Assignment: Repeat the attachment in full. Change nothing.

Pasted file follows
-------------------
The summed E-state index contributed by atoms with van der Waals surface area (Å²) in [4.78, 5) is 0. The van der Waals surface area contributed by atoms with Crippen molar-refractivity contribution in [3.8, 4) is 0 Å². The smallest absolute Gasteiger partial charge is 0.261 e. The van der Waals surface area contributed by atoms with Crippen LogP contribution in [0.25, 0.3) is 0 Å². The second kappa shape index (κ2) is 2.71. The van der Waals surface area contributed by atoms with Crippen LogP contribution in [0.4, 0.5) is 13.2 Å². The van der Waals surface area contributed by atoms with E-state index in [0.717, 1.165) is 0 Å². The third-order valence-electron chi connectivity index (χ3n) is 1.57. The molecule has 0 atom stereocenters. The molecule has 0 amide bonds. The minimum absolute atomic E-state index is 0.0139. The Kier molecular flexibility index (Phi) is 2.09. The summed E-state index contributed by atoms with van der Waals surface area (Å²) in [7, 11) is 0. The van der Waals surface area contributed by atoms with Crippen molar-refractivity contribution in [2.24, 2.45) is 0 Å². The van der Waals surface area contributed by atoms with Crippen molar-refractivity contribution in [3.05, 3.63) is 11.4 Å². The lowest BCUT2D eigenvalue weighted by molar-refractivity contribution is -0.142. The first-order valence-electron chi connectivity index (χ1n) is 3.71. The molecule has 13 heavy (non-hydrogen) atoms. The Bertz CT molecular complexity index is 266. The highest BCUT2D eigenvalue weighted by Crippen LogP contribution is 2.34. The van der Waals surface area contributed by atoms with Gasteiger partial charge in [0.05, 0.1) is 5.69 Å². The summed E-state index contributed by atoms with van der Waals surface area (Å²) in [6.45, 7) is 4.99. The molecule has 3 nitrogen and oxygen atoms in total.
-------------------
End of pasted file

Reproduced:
The summed E-state index contributed by atoms with van der Waals surface area (Å²) in [4.78, 5) is 0. The van der Waals surface area contributed by atoms with Crippen molar-refractivity contribution in [3.8, 4) is 0 Å². The smallest absolute Gasteiger partial charge is 0.261 e. The van der Waals surface area contributed by atoms with Crippen LogP contribution in [0.25, 0.3) is 0 Å². The second kappa shape index (κ2) is 2.71. The van der Waals surface area contributed by atoms with Crippen LogP contribution in [0.4, 0.5) is 13.2 Å². The van der Waals surface area contributed by atoms with E-state index in [0.717, 1.165) is 0 Å². The third-order valence-electron chi connectivity index (χ3n) is 1.57. The molecule has 0 atom stereocenters. The molecule has 0 amide bonds. The minimum absolute atomic E-state index is 0.0139. The Kier molecular flexibility index (Phi) is 2.09. The summed E-state index contributed by atoms with van der Waals surface area (Å²) in [7, 11) is 0. The van der Waals surface area contributed by atoms with Crippen molar-refractivity contribution in [2.24, 2.45) is 0 Å². The van der Waals surface area contributed by atoms with Crippen molar-refractivity contribution in [3.05, 3.63) is 11.4 Å². The lowest BCUT2D eigenvalue weighted by molar-refractivity contribution is -0.142. The first-order valence-electron chi connectivity index (χ1n) is 3.71. The molecule has 13 heavy (non-hydrogen) atoms. The Bertz CT molecular complexity index is 266. The highest BCUT2D eigenvalue weighted by Crippen LogP contribution is 2.34. The van der Waals surface area contributed by atoms with Gasteiger partial charge in [0.05, 0.1) is 5.69 Å². The summed E-state index contributed by atoms with van der Waals surface area (Å²) in [6.45, 7) is 4.99. The molecule has 3 nitrogen and oxygen atoms in total.